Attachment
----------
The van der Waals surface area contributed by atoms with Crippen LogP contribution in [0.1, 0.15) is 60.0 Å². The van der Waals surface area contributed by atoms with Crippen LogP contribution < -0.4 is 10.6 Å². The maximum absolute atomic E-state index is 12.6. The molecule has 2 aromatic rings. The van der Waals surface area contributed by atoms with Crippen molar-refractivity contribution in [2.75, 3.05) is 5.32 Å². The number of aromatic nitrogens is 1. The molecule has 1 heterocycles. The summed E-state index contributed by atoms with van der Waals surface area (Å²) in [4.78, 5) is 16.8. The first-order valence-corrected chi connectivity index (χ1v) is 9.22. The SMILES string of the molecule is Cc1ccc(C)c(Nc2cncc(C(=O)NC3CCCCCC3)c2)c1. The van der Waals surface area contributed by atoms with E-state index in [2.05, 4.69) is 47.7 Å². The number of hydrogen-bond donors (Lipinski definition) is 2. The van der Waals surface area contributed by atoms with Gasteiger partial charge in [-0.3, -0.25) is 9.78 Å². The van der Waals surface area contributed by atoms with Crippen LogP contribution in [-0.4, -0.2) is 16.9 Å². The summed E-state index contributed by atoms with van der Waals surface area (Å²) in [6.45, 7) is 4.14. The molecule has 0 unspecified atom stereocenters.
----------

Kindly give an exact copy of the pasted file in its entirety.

The van der Waals surface area contributed by atoms with Crippen LogP contribution in [0.1, 0.15) is 60.0 Å². The van der Waals surface area contributed by atoms with Crippen LogP contribution < -0.4 is 10.6 Å². The maximum absolute atomic E-state index is 12.6. The molecule has 2 aromatic rings. The van der Waals surface area contributed by atoms with Crippen molar-refractivity contribution in [2.75, 3.05) is 5.32 Å². The number of aromatic nitrogens is 1. The molecule has 1 heterocycles. The summed E-state index contributed by atoms with van der Waals surface area (Å²) in [4.78, 5) is 16.8. The first-order valence-corrected chi connectivity index (χ1v) is 9.22. The SMILES string of the molecule is Cc1ccc(C)c(Nc2cncc(C(=O)NC3CCCCCC3)c2)c1. The van der Waals surface area contributed by atoms with E-state index in [2.05, 4.69) is 47.7 Å². The number of hydrogen-bond donors (Lipinski definition) is 2. The van der Waals surface area contributed by atoms with Gasteiger partial charge in [-0.3, -0.25) is 9.78 Å². The van der Waals surface area contributed by atoms with Crippen LogP contribution in [-0.4, -0.2) is 16.9 Å². The summed E-state index contributed by atoms with van der Waals surface area (Å²) in [6.45, 7) is 4.14. The molecule has 0 unspecified atom stereocenters.